Who is the new Macbook geared towards? - According to Apple

Discussion in 'MacBook' started by Sirious, Mar 10, 2015.

  1. Sirious, Mar 10, 2015
    Last edited: Mar 11, 2015

    Sirious macrumors 65816

    Sirious

    Joined:
    Jan 2, 2013
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    United Kingdom
    #1
    Who is the new Macbook geared towards? - according to an Apple chat.

    [start chat]
    Me:Who is the new Macbook geared towards?
    Rep:Do you mean the type of user or a person?
    Me: Type of user
    Rep:Ok
    Rep: New MacBook is a combination of a Mac and an iPad. It’s light, thin and compact product. At the same time it’s a full MacBook experience, with keyboard, touchpad and Retina display...
    Perfect for day-to-day tasks, internet browsing, mail, documents
    For studying or working on the go
    Me: As a student, I can't see myself plugging my USB flash drive or SD card in to it
    Rep:Do you mean flash storage?
    Me: Yes, a flash drive
    Rep: Ok
    Well, you can connect it using an additional cable.
    [end chat]

    I still don't understand who it's aimed towards. Perhaps the person who can handle a string of adapters, or mostly works online ;)
    Hoping that this chat shines a light for some people who seem puzzled as to why Apple would release such a thing.

    EDIT: The new MacBook doesn't bother me in any way. It's a broad step in to the future of the notebook world. I understand why Apple made all those decisions - but some people seemed perplexed about the whole thing, so this thread is for them to see Apple's reasoning behind the creation of the device. Admittedly, its just one Apple rep's opinion so it should be taken with a grain of salt.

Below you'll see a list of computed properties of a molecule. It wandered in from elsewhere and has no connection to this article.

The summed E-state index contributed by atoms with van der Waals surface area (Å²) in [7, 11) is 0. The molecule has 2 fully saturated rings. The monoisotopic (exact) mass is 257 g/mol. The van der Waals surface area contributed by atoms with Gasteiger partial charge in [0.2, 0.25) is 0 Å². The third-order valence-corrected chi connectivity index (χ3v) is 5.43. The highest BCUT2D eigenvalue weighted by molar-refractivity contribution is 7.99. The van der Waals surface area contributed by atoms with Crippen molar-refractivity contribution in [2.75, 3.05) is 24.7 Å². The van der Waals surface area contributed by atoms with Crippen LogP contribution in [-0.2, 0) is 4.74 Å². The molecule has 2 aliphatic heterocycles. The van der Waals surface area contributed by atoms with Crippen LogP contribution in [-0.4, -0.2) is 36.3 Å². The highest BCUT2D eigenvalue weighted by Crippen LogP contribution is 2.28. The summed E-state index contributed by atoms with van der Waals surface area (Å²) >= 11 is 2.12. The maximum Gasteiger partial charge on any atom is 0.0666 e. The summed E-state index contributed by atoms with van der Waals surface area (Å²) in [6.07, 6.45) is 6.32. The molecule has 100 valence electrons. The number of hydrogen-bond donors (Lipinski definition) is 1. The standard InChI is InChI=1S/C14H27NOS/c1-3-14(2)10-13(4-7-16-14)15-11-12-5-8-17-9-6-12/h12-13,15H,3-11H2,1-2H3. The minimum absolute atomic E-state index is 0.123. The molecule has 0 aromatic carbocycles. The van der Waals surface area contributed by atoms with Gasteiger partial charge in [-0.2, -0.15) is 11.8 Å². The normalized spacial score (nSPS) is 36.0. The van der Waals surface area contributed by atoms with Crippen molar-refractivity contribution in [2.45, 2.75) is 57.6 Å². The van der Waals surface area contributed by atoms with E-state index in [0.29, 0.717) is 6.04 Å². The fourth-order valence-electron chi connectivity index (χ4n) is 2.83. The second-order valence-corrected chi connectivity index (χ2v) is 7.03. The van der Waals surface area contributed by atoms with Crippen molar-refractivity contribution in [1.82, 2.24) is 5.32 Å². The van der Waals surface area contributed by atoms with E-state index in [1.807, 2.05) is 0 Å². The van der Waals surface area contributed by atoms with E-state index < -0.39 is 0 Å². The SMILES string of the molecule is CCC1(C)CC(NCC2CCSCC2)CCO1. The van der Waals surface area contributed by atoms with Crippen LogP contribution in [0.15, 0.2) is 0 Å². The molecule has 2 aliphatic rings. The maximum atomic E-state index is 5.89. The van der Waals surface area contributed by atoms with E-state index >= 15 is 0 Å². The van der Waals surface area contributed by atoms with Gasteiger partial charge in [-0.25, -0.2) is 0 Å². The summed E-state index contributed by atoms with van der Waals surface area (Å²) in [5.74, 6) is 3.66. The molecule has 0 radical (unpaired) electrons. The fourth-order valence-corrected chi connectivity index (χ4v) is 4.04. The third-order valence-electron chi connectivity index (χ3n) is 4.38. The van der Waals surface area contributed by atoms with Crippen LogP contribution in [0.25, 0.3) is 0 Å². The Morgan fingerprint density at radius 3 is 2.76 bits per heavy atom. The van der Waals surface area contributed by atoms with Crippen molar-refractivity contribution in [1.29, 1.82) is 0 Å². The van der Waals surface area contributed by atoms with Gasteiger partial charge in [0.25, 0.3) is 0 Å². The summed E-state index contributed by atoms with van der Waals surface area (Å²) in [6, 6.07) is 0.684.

2. PDFierro macrumors 68040

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    Sep 8, 2009
    #2
    I think the Apple representative did a great job of telling you who it's aimed for. It certainly fits my usage.
     
  3. fisherking macrumors 603

    fisherking

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    #3
    it's a laptop. there's an adapter. there will be usb-c peripherals coming soon (reasonable expectation, especially as other companies move to usb-c).

    it's not for final cut, or logic X. it's probably well-suited to basic users, people who live on the web, email. use word. etc.

    am guessing that lots of people will buy it just for what it is, for it's design, screen, weight. style.

    who's it for? if it's for you, you'll know...
     
  4. boast macrumors 65816

    boast

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    #4
    Do you also not know who the iPad is geared towards? We could maybe start with that.
     
  5. Snot Rox macrumors 6502

    Snot Rox

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    #5